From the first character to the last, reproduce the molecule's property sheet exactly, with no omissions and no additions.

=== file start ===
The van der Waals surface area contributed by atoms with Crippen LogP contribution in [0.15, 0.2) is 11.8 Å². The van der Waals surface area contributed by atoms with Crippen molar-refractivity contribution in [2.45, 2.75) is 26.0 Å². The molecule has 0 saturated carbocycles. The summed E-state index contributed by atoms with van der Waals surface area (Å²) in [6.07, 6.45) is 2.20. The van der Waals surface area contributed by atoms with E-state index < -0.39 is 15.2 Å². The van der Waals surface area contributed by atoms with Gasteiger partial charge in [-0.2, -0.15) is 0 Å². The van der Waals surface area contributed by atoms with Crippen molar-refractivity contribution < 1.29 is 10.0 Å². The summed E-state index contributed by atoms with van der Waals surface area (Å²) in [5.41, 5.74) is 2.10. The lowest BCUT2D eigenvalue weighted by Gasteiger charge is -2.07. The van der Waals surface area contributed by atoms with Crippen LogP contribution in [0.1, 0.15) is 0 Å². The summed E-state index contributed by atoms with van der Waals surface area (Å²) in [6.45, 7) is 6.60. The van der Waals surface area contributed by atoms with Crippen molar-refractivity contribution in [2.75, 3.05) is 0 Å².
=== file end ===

The van der Waals surface area contributed by atoms with Crippen LogP contribution in [0.15, 0.2) is 11.8 Å². The van der Waals surface area contributed by atoms with Crippen molar-refractivity contribution in [2.45, 2.75) is 26.0 Å². The molecule has 0 saturated carbocycles. The summed E-state index contributed by atoms with van der Waals surface area (Å²) in [6.07, 6.45) is 2.20. The van der Waals surface area contributed by atoms with E-state index < -0.39 is 15.2 Å². The van der Waals surface area contributed by atoms with Gasteiger partial charge in [-0.2, -0.15) is 0 Å². The van der Waals surface area contributed by atoms with Crippen molar-refractivity contribution < 1.29 is 10.0 Å². The summed E-state index contributed by atoms with van der Waals surface area (Å²) in [5.41, 5.74) is 2.10. The lowest BCUT2D eigenvalue weighted by Gasteiger charge is -2.07. The van der Waals surface area contributed by atoms with Crippen LogP contribution in [0.1, 0.15) is 0 Å². The summed E-state index contributed by atoms with van der Waals surface area (Å²) in [6.45, 7) is 6.60. The van der Waals surface area contributed by atoms with Crippen molar-refractivity contribution in [2.75, 3.05) is 0 Å².